The Changing Face of Office Tenant Retention

Monday, June 8th, 2015
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Changes to modern office culture mean landlords face a new set of challenges and demands when it comes to attracting and retaining tenants.

Landlords will need to become more flexible on order to meet the challenge of retaining sound office tenants as vacancy levels in Australian CBD ‘s continue to ride high and workplace habits undergo profound change.

The Property Council of Australia’s Office Market report from February indicated that overall vacancy rates had edged higher from 10.4 to 10.7 per cent during the six-month period survey, with much of this increased imputed to the demise of the mining boom.

The CBDs of Brisbane and Perth were left particularly hard hit, with vacancy rates rising from 14.2 to 14.7 per cent and nine to 11.8 per cent respectively, given the dependence of their state economies on the resources sector.

Contingent economic factors are not the only difficulties faced by Australia’s office property market.

Anneke Thompson, associate director with Colliers International, points out that office culture and workplace expectations are undergoing broad changes that could result in new challenges for owners of property.

The desk-bound office environment of traditional white-collar culture could soon be replaced by far more fluid and mutable work arrangements as a result of both ergonomic concerns (“sitting is the new smoking”) as well as the immense flexibility afforded by the Internet and communications technologies.

Under such circumstances, the key to retaining tenants will be the intangible benefits that landlords can provide – chief amongst them cheaper and more efficient services and facilities.

This is exemplified by New York’s WeWork office scheme, which provides tenants with flexible access to healthcare, webhosting, payment processing systems, accounting, legal, cloud computing and advertising services.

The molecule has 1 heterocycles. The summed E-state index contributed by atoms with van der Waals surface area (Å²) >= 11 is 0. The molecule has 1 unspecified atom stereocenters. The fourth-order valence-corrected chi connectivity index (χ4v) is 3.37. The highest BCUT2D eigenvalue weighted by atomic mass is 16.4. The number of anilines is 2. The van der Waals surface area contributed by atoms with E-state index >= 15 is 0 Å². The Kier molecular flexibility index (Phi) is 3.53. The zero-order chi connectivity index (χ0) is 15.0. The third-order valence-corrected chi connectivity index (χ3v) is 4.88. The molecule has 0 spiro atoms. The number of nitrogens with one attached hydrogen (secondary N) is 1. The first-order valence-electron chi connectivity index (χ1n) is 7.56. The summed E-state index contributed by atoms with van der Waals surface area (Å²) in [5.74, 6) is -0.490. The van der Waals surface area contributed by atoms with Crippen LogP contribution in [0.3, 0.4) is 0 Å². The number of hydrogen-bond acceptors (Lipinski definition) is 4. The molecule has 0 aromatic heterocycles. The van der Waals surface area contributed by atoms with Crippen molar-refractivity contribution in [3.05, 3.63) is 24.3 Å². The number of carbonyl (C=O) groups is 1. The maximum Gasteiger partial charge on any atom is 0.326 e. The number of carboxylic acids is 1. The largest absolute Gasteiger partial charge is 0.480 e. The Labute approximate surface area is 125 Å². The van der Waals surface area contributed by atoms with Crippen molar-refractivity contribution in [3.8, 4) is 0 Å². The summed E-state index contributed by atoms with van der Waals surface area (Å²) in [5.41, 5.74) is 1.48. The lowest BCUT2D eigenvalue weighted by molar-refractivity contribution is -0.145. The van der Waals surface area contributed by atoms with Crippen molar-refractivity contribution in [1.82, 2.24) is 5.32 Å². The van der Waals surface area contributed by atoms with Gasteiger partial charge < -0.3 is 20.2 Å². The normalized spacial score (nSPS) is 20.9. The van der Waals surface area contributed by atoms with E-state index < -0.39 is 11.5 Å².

“Flexibility will be the buzzword for big and small tenants alike,” said Thompson.

Ken Lam, tenant advisor at LPC Australia, has been a keen observer of such trends in the domestic office market in recent years.

“Over recent years there has been more emphasis on providing a smarter and more efficient working environment, which generally involves providing more collaborative space and break out areas for staff,” said Lam.

“Most organisations are changing the way they work, with open plan areas comprised of less office space and promotion of the idea of working from home, under alternative arrangements that go by buzzwords such as Activity Based Work, Agile Working or Smart Working.

“Most organisations also require flexibility and certainty around the tenure of their lease – generally for the biggest tenants there is a preference for larger floor plans and for space to be over contiguous levels or a single level.”

The rising demand for flexibility amongst users of office space means owners will need to liaise with their tenants more frequently.

“The most effective method owners can employ is to keep in regular contact with tenants and listen to them, providing them with as much flexibility as possible,” said Lam. “This may also involve providing the tenant with contraction and expansion rights in the lease.”

Other conventional factors and supplementary perks will nonetheless continue to remain a priority for most renters of work space.

“Location and cost remain prime factors – predominantly finding the right space or location for the image of an organisation,” said Lam. “Creative organisations in Sydney prefer places such as the CBD fringe and Surry Hills, while financial institutions (prefer) the core CBD.

“Proximity to public transport and on-site facilities such as showers and bicycle racks are also now viewed as a key consideration for most organisations.”

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